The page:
Bansuri The bansuri is a flute made of a single hollow shaft of bamboo. It can be transverse or fipple, although the transverse variety is used in Indian classical music.

The word bansuri originated from Baans (bamboo) and Sur (musical note). The bansuri has six to seven holes, and, depending on the pitch varies in its size. Longer flutes enable lower pitches.

Because they are made of bamboo, each bansuri is unique and is made by taking into consideration the individual features of the bamboo.

Bansuri is a very sensitive instrument; almost all the delicate graces, curves, embellishments and shades of classical music can be performed to perfection upon it. The highest order of music can be played on this instrument, and its resonance in mandra saptak (lower octave) leaves a rare charm in the minds of its listeners. Being a portable instrument, it can be carried easily from place to place and climatic changes have very little or no effect on the seasoned bamboo.

The flute is a simple bamboo tube of uniform bore. The tube must be closed at one end. The closure may be natural, that is by the node of the stem, or, if there is no natural closure, one end may be plugged with a cork or stopper. The bamboo chosen to make the flute must be selected very carefully. It should be neither too old nor too young a plant, of medium thickness, and the stem should be clean and smooth, free from cracks, bumps, holes or other damages. Once selected the bamboo tube is best dried in the shade for approximately one year. It is then ready to be converted into a flute, to have holes of an appropriate-size and number pierced into it. The best bamboo comes from the northeast region, preferably from Assam or Tripura.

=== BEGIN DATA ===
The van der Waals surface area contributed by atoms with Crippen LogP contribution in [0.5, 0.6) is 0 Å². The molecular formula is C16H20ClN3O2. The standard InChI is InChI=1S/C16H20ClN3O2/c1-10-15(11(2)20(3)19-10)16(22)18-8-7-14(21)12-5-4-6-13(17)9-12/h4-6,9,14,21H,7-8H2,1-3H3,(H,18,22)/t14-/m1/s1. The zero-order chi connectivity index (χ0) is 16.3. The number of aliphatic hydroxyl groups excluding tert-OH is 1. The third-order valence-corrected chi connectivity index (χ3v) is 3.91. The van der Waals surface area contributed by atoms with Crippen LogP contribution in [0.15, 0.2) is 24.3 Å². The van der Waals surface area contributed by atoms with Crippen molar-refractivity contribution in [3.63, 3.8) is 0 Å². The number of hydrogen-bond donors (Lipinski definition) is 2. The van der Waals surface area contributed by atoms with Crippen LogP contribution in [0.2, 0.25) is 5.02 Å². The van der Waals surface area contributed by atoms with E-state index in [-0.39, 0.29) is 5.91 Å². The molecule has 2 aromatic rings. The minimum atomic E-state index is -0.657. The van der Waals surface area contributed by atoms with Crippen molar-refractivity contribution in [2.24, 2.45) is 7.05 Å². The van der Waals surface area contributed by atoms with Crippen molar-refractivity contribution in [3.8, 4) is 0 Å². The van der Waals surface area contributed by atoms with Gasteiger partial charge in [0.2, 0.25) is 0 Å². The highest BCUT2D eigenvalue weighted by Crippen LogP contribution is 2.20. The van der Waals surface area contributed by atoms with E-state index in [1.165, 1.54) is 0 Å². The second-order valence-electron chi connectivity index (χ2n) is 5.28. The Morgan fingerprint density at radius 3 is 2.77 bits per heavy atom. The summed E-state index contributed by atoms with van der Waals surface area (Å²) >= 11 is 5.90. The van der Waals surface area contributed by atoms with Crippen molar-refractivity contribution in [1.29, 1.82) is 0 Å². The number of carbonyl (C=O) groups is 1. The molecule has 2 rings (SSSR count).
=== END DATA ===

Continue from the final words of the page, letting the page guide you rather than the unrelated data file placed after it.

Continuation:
It has been extensively used in folk music. The flute can be a part of the musical orchestration for dance forms like Bharatanatyam and Kuchipudi.